5 Steps To Take When Switching Industries

I believe strongly that you can have many careers in one lifetime. And as someone who has already switched jobs multiple times myself, I've learned a few tips for switching industries along the way. If you have a passion you want to explore that's different from your current job, I would definitely recommend taking these steps. You never know what it might lead to or how all your interests will tie together one day.

Though I'm still early in my own career, I've seen that switching industries is not only doable but also has a lot of benefits. Over the past four years, I've worked as an editorial assistant for an academic journal, a psychology and robotics researcher, a marketer for a tech startup, and a freelance writer and editor. I've enjoyed all of these jobs in different ways, and they've all influenced one another. For example, I can now write informed articles about the tech industry and cover psychology studies. I plan to try many more things by the time I retire, if I ever do, and I know there are a lot of resources out there to help me (and you!) do it.

Here are a few things that I found helpful when switching industries.

1. Educate Yourself


You don't need a formal education to enter a field, but it does help to at least do some independent research and even take a class or two. As I was starting my marketing job, I took Introduction to Marketing on Coursera (a site with a lot of helpful free courses), and when I first got into journalism, I spent one night a week workshopping my writing at Sue Shapiro's Instant Gratification Takes Too Long class. I didn't study journalism or marketing in school, though. Employers often care more about what you know than what degrees you have, so don't be discouraged if you've learned independently. And have fun with it! While preparing to work in human-robot interactions, I actually got a lot out of reading science fiction.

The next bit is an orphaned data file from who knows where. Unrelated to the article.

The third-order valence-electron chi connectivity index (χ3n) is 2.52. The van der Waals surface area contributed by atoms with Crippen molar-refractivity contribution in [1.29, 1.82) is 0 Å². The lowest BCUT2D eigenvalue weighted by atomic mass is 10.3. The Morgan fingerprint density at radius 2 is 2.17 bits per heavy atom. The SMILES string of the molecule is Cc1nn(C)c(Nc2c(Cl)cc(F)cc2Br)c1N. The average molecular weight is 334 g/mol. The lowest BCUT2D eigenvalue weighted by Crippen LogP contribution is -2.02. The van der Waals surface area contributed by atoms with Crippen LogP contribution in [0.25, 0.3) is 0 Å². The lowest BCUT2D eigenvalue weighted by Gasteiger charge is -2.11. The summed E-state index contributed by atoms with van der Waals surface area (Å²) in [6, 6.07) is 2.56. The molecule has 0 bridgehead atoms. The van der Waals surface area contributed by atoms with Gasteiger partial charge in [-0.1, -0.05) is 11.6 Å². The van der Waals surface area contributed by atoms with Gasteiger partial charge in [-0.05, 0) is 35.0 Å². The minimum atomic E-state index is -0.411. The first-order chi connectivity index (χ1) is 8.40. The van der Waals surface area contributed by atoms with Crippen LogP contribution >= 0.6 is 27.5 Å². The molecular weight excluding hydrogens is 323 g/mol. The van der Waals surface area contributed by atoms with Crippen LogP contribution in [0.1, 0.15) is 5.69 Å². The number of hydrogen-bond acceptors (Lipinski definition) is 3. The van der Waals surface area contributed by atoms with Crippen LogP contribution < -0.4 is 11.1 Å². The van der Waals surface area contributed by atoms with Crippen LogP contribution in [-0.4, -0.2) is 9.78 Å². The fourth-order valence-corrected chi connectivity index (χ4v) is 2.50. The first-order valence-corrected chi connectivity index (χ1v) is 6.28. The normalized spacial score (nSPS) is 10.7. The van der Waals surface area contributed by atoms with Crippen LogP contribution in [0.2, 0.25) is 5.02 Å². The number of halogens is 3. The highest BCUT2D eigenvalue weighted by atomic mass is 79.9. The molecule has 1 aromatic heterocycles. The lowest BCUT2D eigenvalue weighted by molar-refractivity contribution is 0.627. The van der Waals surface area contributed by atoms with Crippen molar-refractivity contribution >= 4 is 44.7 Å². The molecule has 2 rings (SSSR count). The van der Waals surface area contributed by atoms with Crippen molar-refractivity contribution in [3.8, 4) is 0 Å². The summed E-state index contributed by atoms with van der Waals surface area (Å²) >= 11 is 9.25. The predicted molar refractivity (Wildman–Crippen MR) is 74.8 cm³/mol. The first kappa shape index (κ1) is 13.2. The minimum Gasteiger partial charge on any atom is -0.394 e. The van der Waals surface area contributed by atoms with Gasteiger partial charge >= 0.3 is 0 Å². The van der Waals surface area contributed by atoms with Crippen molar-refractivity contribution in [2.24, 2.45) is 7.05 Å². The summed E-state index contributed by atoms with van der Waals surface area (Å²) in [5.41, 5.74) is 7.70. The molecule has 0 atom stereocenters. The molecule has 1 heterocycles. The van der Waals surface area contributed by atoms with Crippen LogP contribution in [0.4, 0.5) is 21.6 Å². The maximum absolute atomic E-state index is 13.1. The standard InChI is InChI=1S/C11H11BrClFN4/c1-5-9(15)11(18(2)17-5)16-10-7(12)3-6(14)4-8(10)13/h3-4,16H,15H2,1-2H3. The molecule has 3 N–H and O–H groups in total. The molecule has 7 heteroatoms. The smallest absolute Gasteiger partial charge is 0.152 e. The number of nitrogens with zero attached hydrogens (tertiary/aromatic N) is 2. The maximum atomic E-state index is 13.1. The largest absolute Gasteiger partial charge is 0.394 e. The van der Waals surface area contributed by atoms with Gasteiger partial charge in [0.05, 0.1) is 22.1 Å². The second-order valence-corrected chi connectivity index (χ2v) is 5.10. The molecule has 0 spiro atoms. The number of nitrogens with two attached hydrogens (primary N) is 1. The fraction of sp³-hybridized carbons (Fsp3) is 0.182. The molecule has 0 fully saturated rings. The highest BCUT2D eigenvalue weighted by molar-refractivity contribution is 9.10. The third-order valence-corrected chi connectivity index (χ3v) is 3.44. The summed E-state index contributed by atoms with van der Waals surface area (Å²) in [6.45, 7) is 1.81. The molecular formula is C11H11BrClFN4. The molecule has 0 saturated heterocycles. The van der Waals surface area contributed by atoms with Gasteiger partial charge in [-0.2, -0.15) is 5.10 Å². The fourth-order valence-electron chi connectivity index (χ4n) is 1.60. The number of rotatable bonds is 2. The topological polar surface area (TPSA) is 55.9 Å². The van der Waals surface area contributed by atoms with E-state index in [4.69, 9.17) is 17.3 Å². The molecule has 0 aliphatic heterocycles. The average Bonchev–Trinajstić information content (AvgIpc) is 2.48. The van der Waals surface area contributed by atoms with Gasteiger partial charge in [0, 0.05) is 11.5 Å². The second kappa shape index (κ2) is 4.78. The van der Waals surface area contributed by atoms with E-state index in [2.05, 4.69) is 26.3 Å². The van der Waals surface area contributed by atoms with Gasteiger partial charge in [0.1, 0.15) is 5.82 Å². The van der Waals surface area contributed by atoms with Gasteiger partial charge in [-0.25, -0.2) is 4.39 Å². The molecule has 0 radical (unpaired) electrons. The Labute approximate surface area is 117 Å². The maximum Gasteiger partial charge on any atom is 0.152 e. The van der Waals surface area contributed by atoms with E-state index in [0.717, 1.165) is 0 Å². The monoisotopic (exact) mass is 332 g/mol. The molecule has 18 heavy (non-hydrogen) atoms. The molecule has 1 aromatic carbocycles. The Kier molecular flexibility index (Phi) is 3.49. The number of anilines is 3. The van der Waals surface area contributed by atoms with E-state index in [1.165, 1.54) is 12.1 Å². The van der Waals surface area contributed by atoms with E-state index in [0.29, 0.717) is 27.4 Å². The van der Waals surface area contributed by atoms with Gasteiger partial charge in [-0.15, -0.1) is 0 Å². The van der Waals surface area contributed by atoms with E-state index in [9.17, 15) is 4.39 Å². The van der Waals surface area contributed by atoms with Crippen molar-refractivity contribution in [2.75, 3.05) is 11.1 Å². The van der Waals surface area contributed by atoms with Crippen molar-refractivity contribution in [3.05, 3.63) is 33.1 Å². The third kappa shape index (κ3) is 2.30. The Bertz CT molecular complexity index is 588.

Another benefit to educating yourself is that it can rule out certain industries. For example, I also took a class on counseling and psychotherapy at a local university and realized I wasn't that excited about it at that time. If I change my mind in the future, though, now I know something about it, so it's a win-win.

2. Network


Networking might feel a little sleazy or awkward, but it opens so many doors, and there are polite ways to do it. Every time I've wanted to get a new job, I've messaged people on LinkedIn like crazy, and it's worked. One job offer I received started off with a friend making a LinkedIn introduction to an HR manager. Another began when I asked to speak with a fellow alum of my college about her career path. (If you're not using LinkedIn's "Find Alumni" feature, you definitely should be.) We kept in touch, and when there was an internship open at the magazine she worked for, I was one of the first to find out. Another alum I found on LinkedIn gave me advice on where to submit my writing, and it led to one of my biggest freelance gigs.

But as I said, there's definitely a right and wrong way to do this. Do not, for example, email someone out of the blue and ask them to help you find a job. Instead, compliment their work, talk about something you have in common, and if you can, offer to buy them coffee while you talk about their industry. They're still entitled to say "no," but either way, at least they won't feel taken advantage of.

3. Join Communities


From Meetups to Facebook groups, there are lots of industry-specific communities online and offline. I, for example, got some great advice by posting questions in a Facebook group for freelance writers — before I even became one. There's no harm in joining a community for an industry you're not yet part of. Sometimes, you've got to fake it until you make it.

4. Apply For Jobs — Lots Of Them


When you're searching for new jobs, cast a wide net. It's better to have several options and decide which ones you find most exciting than to narrow them down right away. When I decided I might like to work in tech, I applied for pretty much all entry-level jobs that even slightly fit my background. It was much easier to make a decision after I had interviews and got an offer than it was when the opportunities were still vague and very abstract. You never know what might appeal to you once you learn more about it!

5. Talk To Others In The Industry


Whether you realize it or not, you probably have friends or at least friends of friends who work in the industry you want to enter. Take advantage of that and get their advice at every stage of the process. Ask them which positions might fit your interests, what you should know before you go into an interview, how to prepare for your first day on the job, and what career paths it might lead to. Your relationships are your biggest asset when it comes to your career, so make sure to both form new ones and nurture the ones you have.

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